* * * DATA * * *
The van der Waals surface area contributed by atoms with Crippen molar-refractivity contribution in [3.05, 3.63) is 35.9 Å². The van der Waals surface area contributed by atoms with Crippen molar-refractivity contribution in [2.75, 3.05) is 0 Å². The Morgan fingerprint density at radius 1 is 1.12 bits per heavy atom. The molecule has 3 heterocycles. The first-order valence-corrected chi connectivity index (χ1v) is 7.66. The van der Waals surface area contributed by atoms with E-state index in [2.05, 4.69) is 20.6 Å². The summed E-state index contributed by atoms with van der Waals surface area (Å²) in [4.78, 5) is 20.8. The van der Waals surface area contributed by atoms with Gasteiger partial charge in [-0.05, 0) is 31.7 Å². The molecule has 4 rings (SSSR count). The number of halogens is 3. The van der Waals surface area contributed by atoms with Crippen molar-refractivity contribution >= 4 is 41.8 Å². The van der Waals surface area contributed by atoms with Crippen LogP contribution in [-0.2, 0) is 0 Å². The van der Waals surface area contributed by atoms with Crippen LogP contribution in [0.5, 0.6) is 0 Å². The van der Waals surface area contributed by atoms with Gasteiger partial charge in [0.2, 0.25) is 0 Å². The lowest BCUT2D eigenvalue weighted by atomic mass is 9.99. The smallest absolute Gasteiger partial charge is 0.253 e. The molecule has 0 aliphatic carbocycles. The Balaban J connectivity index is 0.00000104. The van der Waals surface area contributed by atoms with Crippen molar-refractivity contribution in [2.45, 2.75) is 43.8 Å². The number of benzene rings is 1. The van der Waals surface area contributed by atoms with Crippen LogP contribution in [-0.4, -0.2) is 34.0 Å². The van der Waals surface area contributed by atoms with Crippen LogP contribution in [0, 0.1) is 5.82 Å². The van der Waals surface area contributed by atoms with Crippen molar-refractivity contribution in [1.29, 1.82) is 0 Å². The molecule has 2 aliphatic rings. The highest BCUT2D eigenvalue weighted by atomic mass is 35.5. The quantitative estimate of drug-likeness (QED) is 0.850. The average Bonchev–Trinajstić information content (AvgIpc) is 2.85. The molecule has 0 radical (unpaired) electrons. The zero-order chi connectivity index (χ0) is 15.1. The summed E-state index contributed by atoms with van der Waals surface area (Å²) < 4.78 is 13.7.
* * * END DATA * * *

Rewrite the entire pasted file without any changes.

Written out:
The van der Waals surface area contributed by atoms with Crippen molar-refractivity contribution in [3.05, 3.63) is 35.9 Å². The van der Waals surface area contributed by atoms with Crippen molar-refractivity contribution in [2.75, 3.05) is 0 Å². The Morgan fingerprint density at radius 1 is 1.12 bits per heavy atom. The molecule has 3 heterocycles. The first-order valence-corrected chi connectivity index (χ1v) is 7.66. The van der Waals surface area contributed by atoms with E-state index in [2.05, 4.69) is 20.6 Å². The summed E-state index contributed by atoms with van der Waals surface area (Å²) in [4.78, 5) is 20.8. The van der Waals surface area contributed by atoms with Gasteiger partial charge in [-0.05, 0) is 31.7 Å². The molecule has 4 rings (SSSR count). The number of halogens is 3. The van der Waals surface area contributed by atoms with Crippen molar-refractivity contribution >= 4 is 41.8 Å². The van der Waals surface area contributed by atoms with Crippen LogP contribution in [-0.2, 0) is 0 Å². The van der Waals surface area contributed by atoms with Crippen LogP contribution in [0.5, 0.6) is 0 Å². The van der Waals surface area contributed by atoms with Gasteiger partial charge in [0.2, 0.25) is 0 Å². The lowest BCUT2D eigenvalue weighted by atomic mass is 9.99. The smallest absolute Gasteiger partial charge is 0.253 e. The molecule has 0 aliphatic carbocycles. The Balaban J connectivity index is 0.00000104. The van der Waals surface area contributed by atoms with Crippen molar-refractivity contribution in [2.45, 2.75) is 43.8 Å². The number of benzene rings is 1. The van der Waals surface area contributed by atoms with Crippen LogP contribution in [-0.4, -0.2) is 34.0 Å². The van der Waals surface area contributed by atoms with Crippen LogP contribution in [0, 0.1) is 5.82 Å². The van der Waals surface area contributed by atoms with Crippen molar-refractivity contribution in [1.29, 1.82) is 0 Å². The molecule has 2 aliphatic rings. The highest BCUT2D eigenvalue weighted by atomic mass is 35.5. The quantitative estimate of drug-likeness (QED) is 0.850. The average Bonchev–Trinajstić information content (AvgIpc) is 2.85. The molecule has 0 radical (unpaired) electrons. The zero-order chi connectivity index (χ0) is 15.1. The summed E-state index contributed by atoms with van der Waals surface area (Å²) < 4.78 is 13.7.